In the apostolic preaching business, staying in the same house was a matter of finding fertile ground for the work and staying there to work it. Don't give up too quickly, but don't waste your time on doomed enterprises. Not everything works, so get to the place where it does work and stay there, extracting every last drop of good from your time there. After you are gone, you no longer control what will happen there. Maybe more good things, or maybe the complete undoing of all your hard work. Maybe they'll tear your house down and put up a disaster in its place. The ultimate success or failure of what we do and what we build is not entirely in our hands -- we only have them for a little while. The rest of it is up to God, in whom the unknowable future lives.


And here is the ERD sermon meditation:

Whenever you enter a town and they receive you, eat what is set before you; heal the sick in it and say to them, "The kingdom of God has come near to you."
Luke 10:8

Abel is not the only child in Kitwe whose mother has died. Kitwe has the
highest incidence of AIDS in Zambia. He is not the only one living with an aunt, either: his aunt and uncle, who had four other children, took him in when his mother died in 1999 and his dad could no longer care for him. For a while, it was a stable arrangement, but then Abel's uncle died in 2000. Now Aunt Justina sells charcoal and vegetables all by herself. She feeds the six of them on what she earns doing that. I guess Aunt Justina is what we mean when we talk about a hero.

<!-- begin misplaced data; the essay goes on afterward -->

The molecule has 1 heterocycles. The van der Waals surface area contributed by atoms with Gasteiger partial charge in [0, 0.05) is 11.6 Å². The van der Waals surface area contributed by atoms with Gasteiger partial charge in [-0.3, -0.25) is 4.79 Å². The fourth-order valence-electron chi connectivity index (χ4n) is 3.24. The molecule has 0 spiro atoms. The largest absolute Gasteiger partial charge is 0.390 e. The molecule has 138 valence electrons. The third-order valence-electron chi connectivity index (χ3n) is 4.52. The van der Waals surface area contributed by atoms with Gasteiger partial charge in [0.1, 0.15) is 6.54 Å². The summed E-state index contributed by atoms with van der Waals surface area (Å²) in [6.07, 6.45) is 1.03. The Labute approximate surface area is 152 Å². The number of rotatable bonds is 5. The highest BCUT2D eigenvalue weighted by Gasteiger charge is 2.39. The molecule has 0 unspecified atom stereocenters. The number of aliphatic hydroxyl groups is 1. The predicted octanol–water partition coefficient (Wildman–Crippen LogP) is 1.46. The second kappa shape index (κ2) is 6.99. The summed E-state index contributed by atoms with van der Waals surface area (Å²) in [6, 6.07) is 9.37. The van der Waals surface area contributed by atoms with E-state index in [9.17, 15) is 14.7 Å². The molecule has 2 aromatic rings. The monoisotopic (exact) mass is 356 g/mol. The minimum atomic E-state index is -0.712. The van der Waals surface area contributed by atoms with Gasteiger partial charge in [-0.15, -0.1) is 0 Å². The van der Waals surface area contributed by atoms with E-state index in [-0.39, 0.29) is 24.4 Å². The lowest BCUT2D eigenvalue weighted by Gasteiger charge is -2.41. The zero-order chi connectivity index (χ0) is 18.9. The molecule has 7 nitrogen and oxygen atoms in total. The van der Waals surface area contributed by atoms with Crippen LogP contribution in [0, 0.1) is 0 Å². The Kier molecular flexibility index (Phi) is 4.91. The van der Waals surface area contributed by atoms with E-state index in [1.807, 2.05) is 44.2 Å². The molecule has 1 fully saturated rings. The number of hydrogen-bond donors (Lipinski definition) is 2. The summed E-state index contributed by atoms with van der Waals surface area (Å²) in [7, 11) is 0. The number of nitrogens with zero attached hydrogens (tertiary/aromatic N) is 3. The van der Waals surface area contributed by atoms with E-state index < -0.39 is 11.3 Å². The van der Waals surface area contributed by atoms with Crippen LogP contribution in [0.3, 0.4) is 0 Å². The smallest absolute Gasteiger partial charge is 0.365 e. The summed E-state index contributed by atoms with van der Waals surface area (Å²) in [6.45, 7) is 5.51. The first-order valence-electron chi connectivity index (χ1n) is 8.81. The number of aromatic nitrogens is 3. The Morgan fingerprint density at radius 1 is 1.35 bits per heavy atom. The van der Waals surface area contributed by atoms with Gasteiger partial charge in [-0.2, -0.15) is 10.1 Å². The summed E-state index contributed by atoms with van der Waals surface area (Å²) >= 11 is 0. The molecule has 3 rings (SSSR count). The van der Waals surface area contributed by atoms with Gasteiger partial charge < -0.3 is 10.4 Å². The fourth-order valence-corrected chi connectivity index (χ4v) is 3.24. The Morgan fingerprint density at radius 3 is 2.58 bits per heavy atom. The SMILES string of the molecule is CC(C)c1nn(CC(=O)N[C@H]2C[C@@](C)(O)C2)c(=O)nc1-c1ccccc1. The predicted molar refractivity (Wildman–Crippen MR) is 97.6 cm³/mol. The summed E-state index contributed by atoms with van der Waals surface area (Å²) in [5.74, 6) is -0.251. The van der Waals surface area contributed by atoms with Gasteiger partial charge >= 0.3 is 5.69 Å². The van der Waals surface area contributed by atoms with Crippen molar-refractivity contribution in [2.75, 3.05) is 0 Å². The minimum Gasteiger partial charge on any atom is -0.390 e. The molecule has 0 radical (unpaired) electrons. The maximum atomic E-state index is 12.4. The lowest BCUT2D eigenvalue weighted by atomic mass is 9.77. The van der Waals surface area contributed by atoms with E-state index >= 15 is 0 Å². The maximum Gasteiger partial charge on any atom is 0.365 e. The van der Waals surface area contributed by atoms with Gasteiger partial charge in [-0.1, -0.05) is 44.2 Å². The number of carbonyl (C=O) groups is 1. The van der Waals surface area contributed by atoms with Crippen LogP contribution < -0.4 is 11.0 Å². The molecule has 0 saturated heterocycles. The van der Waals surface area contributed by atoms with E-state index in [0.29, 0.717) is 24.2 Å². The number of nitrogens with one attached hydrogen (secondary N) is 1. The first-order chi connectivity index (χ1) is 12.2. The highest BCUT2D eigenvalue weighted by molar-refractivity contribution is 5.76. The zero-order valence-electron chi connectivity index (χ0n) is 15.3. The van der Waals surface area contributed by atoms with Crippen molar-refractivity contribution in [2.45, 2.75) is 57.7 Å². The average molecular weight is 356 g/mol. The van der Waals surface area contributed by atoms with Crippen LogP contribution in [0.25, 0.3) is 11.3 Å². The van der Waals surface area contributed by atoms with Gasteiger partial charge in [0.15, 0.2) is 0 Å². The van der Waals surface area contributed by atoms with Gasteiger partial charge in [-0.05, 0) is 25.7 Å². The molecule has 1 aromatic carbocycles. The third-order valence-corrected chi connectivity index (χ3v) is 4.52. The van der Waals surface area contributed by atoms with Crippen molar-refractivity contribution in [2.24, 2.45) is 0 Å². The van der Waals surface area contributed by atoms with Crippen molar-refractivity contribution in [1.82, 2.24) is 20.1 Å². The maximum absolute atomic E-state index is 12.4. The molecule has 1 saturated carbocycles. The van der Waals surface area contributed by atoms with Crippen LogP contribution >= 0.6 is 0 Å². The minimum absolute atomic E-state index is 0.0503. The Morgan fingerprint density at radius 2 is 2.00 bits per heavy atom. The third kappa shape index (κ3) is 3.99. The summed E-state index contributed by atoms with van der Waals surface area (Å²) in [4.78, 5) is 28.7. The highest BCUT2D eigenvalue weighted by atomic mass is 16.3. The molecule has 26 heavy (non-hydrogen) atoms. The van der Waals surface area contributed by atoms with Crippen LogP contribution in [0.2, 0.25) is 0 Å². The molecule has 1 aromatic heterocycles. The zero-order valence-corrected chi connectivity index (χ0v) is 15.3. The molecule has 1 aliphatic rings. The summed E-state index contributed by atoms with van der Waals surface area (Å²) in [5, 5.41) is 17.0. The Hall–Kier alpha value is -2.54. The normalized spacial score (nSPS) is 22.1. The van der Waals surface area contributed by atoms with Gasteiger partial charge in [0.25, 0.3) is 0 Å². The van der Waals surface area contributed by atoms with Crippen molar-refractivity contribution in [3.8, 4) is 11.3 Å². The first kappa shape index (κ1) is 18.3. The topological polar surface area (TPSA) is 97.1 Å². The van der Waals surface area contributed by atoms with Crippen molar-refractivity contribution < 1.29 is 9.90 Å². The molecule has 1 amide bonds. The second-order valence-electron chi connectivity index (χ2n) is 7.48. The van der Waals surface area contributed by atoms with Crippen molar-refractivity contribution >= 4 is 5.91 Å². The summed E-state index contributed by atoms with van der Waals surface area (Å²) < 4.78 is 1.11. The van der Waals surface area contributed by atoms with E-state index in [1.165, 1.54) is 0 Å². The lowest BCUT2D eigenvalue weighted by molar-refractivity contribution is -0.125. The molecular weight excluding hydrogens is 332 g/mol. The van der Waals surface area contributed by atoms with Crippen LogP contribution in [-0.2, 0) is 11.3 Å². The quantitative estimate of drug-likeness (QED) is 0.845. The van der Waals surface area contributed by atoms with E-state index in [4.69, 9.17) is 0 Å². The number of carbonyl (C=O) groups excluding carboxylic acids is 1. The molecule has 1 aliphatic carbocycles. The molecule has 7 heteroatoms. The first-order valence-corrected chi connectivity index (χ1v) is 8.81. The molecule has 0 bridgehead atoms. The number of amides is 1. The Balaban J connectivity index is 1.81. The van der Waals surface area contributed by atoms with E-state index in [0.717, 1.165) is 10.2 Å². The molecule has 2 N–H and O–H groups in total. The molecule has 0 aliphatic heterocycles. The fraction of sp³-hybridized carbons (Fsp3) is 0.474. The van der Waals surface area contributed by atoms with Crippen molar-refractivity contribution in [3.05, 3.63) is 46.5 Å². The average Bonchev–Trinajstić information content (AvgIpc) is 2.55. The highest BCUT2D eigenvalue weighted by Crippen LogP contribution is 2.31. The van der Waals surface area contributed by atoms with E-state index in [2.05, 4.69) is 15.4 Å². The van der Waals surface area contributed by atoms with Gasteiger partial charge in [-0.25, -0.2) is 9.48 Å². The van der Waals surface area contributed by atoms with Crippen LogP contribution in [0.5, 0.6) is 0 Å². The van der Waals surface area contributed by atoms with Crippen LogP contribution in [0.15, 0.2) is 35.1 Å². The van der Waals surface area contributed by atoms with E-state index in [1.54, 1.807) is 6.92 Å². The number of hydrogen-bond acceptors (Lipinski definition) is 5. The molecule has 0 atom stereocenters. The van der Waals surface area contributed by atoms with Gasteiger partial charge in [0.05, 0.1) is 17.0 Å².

Could we do that? Would we? Take in a fifth child, when we could hardly feed the four we had? Each of us much answer that question for
ourselves, and my heart is heavy at the very thought. May we never be
in a position to find out for sure.

But this courageous woman has an important friend in faraway America.
Episcopal Relief and Development is partnering with the local Mindolo Ecumenical Foundation to provide food, education and medical care for the children of Kitwe. At Abel's school, the Mary Sikaneta Preschool, a balanced meal is provided every day for every student, and more food goes home to Aunt Justina for the family. Abel and his cousins receive free medical care at the clinic.

Little Abel loves his school, and he works hard at his lessons. He will
have more education than the aunt who has saved his life, whom he also adores, and to whom he clings a little -- Abel can never be sure that the
people he loves will stay in his life.

For now, Abel eats what is set before him: physical food, of course, but
also the education that will give him a chance for a better life. Like Jesus'
disciples, he is fueling himself for the work he will do. Perhaps he will go
on to become a teacher, or a doctor, or some other minister of God's
healing power. He will never forget Aunt Justina. He may not even know about us: the people on the other side of the world, who helped her help him grow up.

For more information about Episcopal Relief and Development, go to